And yes, we should be true to ourselves and the way God wants to speak through us. Yes, society is so into facts and science and “the world is too much with us.” But science has its drawbacks and disappointments and we are indeed in seeking times.
    And we have Jesus offering the solution. He said “If I be lifted up, I will draw everyone to myself.”
    (And maybe it’s not fashionable to actually quote the Bible anymore, I don’t know. Maybe conversation is allowed all around it, but not actually quote it, or so it seems.)
    I don’t think that the One we are to lift up is the watered-down, undefined Jesus that we see presented so much today.
    Again, Jesus didn’t call people back to explain things to them and make his commands more palatable.
    Not the real Jesus. But there are many others:
    If we’re not specific, we can end up with other gospels and other jesuses and other spirits that confirm them, 2 Corinthians 11, and in the eternal danger warned for those who bring them, Galatians 1:6-9.
    We are told to earnestly contend for the faith once and for all delivered to the saints, Jude 1:3.
    Please forgive me, Mick, if this is obvious to you and if you’re assuming this is obvious to the readers out here. I’m reading a lot today that makes me think it’s not obvious to that many. I’m speaking to them, out of deepest concern.
    As you say, Mick, we don’t do that well obeying what we do believe. So, let’s be sure of what God does want from us.
    For one thing, with the popularity of the occult in novels and movies, there is a growth in occult groups and practices. Mainly, they are based on powers not from God. And yes, they are fiction. Fiction–_Uncle Tom’s Cabin_–started the Civil War. Fiction is a huge influence. These practices are called “detestable” or “abominations” in Deuteronomy 18. Still, Christians read and write these books. They say they want to draw others into the fold.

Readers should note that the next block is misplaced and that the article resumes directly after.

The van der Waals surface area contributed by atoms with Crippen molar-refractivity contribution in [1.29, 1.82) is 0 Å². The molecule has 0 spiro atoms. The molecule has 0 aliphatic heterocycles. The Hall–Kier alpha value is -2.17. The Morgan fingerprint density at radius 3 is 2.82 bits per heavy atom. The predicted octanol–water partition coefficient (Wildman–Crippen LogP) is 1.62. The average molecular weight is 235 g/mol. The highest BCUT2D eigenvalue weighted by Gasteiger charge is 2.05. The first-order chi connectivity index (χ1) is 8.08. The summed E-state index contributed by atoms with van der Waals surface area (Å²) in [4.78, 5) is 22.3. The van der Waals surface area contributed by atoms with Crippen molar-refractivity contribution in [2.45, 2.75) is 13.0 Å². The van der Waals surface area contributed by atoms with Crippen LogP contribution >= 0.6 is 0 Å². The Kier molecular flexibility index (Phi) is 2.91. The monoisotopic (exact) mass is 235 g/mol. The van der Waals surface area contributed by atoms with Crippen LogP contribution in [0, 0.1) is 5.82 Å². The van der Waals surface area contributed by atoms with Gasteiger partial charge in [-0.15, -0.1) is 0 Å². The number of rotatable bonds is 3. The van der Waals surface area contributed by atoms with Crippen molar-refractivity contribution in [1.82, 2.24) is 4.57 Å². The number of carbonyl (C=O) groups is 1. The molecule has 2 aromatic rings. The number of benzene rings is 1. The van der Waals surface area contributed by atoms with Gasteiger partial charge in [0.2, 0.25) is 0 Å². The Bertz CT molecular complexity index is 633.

I just wonder how much the end justifies the means.
    Turning to things God hates, for entertainment, in order to lure people into God’s Kingdom? Hmm.
    Jesus also said he would be surprised to find faith on the earth when He returns:
    There are some today who don’t believe he will return. That kind of proves his point.
    There are some who don’t believe he said half of what he said, and some who believe only what he said in the red letters.
    Some who see no relevance today to Ezekiel 37 & 38 or 1948. That kind of proves his point, too.
    There are many who see the Holy Trinity as Father, Son and Holy Bible! Don’t want any silly, spooky Spirit stuff around here. Too sophisticated for that.
    When it’s the Holy Spirit, not Jesus, who actually lives among us doing God’s work. It is because of Jesus, yes, but it’s the Holy Spirit who spreads God’s love around into our hearts, who helps us to understand truth, who helps us to remember what we learn, who gives us faith and power to live right, to witness to others, to receive more answers to prayer because we obey more, a la the promises of God….
    (Unfortunately, *sophisticated* refers to being wise in the ways of the world. But we recall that God uses the simple things to confound the wise. He honors childlike faith, not worldly doubt.)
    We should be writing more about the Holy Spirit in the lives of believers. Or wooing unbelievers. In fiction or non.
    The solution? Keep Christian and secular categories. Present the truth of Jesus the way he would, but with fresh voices and fresh testimonies. Not with fresh definitions and undefinitions and conversations that go nowhere.